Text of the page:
What makes a good ‘Ongoing’ game, now that we’re awarding games that have continued support?

This year marks the second year that The Games Awards have celebrated an ‘Ongoing game’ award, beginning last year and being won by Overwatch, to recognise “A trend towards games that continue to entertain long after their release and continue to grow and evolve with their players”, as last years presented made out on stage. It’s an award that makes notice of the trend to games as a service, and celebrates titles that have made the change, and used it as central to their model.

You’re free to vote for whichever of the nominees you want to win at The Games Awards – you can do that here.

Overwatch’s competition last year was Destiny 2, Grand Theft Auto Online, Player Unknown’s Battlegrounds, Rainbow Six Siege and Warframe. For most of these, one only needs to head over to the Steam Stats Page to see how widely popular they still are, just on PC, with Destiny 2 and Rainbow Six Siege being nominated alongside Overwatch for 2018’s Ongoing game award.

But what makes an ‘Ongoing’ game worthy of nomination?

It’s difficult to determine – one might argue that to some extent, some of the nominees to the award have been done so unjustly. One might argue that Destiny is the weakest link up against its rivals. It’s difficult to determine the player-base of Destiny 2, as it doesn’t have published player counts, but there are some indicators – despite updates being constant, it melts into the background on Twitch, with only 9,026 viewers at the time of writing, compared to its rival nominees, which are in the 10’s of thousands – Warframe being the highest at 80,696.

Another might argue that Grand Theft Auto Online’s nomination is somewhat uncalled for; despite player counts being incredibly high on PC, 23,393 on Steam at the time of writing, updates to the game are somewhat out of pace with the desires of the community – high prices for new properties and vehicles are a massive turnoff with the community, and the game is out of step with the philosophy of Grand Theft Auto, with a great emphasis on grinding.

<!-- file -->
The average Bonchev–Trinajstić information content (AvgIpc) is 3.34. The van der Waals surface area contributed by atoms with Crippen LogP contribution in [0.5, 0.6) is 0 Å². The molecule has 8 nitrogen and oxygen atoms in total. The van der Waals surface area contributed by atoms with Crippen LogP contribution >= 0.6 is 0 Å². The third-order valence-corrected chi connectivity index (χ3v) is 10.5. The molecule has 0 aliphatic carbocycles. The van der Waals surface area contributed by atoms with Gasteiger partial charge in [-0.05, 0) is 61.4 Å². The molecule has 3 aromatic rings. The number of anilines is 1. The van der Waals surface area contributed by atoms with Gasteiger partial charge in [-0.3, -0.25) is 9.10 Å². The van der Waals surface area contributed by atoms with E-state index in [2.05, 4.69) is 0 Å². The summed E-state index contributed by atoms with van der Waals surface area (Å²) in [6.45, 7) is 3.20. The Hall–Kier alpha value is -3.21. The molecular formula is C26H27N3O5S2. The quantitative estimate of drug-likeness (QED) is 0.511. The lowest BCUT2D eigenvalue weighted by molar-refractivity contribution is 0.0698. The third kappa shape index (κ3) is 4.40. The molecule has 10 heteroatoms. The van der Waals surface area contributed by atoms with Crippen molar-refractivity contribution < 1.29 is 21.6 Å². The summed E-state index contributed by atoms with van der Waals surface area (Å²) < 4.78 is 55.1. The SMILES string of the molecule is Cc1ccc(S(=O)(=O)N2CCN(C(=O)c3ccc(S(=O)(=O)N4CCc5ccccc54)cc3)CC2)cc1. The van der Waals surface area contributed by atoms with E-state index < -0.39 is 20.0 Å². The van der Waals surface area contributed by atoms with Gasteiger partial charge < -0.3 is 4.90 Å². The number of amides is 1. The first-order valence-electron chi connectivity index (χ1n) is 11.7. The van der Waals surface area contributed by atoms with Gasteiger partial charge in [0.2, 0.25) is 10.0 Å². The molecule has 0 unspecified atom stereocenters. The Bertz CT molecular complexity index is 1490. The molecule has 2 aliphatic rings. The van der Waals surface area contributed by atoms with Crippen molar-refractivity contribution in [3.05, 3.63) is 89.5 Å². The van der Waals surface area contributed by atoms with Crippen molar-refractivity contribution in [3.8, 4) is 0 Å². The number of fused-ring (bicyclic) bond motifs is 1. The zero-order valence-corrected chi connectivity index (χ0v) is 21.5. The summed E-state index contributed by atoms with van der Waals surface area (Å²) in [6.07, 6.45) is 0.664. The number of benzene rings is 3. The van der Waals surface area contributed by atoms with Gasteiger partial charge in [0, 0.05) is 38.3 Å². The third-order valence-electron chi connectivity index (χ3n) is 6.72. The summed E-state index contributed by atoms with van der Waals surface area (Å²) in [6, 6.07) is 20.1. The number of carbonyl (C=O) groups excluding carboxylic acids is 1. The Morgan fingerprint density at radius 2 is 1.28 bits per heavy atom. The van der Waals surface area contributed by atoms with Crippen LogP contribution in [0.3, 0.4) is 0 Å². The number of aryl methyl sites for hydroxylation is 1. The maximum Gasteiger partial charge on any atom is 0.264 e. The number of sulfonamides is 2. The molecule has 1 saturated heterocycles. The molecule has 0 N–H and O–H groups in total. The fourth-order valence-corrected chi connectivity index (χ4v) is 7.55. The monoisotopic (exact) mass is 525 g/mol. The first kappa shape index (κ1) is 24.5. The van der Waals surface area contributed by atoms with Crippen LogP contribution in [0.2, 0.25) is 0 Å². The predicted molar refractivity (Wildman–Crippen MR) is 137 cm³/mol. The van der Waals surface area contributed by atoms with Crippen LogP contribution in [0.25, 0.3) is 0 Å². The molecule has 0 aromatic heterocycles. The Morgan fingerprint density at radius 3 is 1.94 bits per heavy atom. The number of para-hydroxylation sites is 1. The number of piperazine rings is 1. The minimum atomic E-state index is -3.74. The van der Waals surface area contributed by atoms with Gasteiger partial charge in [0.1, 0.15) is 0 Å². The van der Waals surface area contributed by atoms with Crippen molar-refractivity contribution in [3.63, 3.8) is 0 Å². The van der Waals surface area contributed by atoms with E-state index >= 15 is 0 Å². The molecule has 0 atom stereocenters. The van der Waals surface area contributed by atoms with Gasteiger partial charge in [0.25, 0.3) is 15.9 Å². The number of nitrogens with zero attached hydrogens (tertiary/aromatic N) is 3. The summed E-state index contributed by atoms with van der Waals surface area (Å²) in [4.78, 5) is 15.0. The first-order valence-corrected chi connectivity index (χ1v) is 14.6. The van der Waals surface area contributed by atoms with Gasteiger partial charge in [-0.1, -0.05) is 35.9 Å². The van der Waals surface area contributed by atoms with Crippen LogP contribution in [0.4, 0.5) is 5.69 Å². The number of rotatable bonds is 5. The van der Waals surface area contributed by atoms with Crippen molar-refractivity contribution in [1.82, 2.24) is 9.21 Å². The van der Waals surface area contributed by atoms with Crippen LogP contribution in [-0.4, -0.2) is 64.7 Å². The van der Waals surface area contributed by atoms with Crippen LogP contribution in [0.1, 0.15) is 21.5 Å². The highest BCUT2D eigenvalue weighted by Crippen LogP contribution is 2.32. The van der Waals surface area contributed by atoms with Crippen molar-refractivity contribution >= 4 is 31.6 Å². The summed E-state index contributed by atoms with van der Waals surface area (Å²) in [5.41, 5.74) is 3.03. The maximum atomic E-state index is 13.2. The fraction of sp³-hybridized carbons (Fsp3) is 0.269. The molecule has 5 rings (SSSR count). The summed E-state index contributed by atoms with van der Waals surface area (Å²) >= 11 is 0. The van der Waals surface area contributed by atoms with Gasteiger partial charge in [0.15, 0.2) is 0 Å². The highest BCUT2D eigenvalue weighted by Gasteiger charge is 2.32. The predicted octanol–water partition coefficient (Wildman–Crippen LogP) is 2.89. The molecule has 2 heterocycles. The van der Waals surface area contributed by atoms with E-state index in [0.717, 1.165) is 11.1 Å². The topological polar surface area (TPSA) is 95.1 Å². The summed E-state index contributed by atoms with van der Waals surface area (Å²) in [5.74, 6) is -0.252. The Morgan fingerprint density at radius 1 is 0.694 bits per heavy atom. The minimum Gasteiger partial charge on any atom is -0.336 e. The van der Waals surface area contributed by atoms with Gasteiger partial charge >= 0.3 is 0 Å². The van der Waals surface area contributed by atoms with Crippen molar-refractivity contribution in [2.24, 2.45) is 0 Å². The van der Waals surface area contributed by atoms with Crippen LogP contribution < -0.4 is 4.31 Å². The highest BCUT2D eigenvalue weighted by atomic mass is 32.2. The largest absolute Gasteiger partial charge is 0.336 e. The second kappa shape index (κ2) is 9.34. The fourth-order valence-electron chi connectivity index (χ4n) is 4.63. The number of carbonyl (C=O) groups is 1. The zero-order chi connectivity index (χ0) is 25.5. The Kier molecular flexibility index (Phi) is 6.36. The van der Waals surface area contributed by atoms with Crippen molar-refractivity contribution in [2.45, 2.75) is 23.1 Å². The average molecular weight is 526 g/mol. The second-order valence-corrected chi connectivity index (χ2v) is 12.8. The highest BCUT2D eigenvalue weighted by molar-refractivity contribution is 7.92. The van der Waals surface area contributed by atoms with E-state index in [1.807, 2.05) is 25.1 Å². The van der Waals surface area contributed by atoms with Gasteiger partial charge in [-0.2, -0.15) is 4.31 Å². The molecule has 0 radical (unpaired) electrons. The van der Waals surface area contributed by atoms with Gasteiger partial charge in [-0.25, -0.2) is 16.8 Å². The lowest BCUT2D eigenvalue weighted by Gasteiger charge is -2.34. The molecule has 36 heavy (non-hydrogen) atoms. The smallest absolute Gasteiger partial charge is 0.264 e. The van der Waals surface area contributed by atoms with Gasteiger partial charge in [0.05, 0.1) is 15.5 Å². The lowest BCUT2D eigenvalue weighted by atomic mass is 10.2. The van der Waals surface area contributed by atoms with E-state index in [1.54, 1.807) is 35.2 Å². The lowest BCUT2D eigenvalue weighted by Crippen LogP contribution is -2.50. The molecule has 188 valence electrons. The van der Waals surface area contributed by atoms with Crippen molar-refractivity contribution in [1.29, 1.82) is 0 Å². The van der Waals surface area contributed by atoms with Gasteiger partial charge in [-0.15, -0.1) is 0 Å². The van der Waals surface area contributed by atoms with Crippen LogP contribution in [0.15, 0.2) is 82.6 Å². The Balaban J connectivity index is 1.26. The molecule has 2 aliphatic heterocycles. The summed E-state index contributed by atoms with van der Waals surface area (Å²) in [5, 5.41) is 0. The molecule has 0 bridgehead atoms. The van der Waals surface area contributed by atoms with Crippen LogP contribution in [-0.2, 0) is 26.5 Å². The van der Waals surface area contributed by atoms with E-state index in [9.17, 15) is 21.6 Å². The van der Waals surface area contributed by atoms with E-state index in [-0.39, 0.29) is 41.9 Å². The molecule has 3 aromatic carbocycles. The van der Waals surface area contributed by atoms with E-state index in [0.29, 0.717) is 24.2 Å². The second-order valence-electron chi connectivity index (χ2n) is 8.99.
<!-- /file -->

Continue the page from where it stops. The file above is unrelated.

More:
The same stuff can be argued against Overwatch. Blizzard doesn’t publish live player stats for the game, and despite having a high Twitch viewership, from a competitive stand point, the direction of the game has drastically changed, as outlined by community figure and former Dallas Fuel player Brandon Larned, or Seagull. 

But if we go by player-counts and quality of updates, then it has to go to Fortnite, right? Being as cross-playable as it is, with regular updates, and content like being able to thank the bus driver, they’re pretty in-step with their community, with 157,457 viewers at the time of writing. Fortnite has been nominated this year, for its monumentally successful Battle Royale mode, which has completely wiped the table across a range of Battle Royale titles, including SOS and Radical Heights, interesting takes on the genre with reality TV show themes respectively.

Should titles like World of Warcraft and Old School Runescape, however, be recognised for their dedication to their fans? Jagex’s recent release of Runescape Mobile brought in waves and waves of support, and World of Warcraft will soon have a classic variant in the vein of the late Nostalrius, a community project rebooting the vanilla game. Perhaps games that don’t have large, game changing updates, like Garry’s Mod and several Valve titles like Portal 2 and Left For Dead 2, which receive regular support updates, should be recognise – their developers haven’t left their games to wither and die as they move on to the next project.

It seems like an ill-deemed award at this time, and perhaps titles like Fortnite and Overwatch are worthy of receiving the award; their dedication to their user base is worthy of celebration, adding content without a price tag, however it seems like the award is wrapped up in an idea of wider popularity over industry recognition, which is the focal point of the ceremony.

Perhaps there is a place for another award to celebrate the older games, which are still massively popular, and celebrated, supported and maintained by their developers, without grandiose plans and intentions for their directions; perhaps it could tap into grass-roots projects to maintain games, like with Warcraft IIIGarry’s Mod and Fallout: New Vegas, which each have massive hobbyist communities.

Maybe that’s idealist and far too nostalgic for an annual awards ceremony. Make sure you remember to vote for your favourite games! You can do that here.

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Zachariah Kelly

A Journo from Sydney who loves looking into the why's who's and what's of Video Games.

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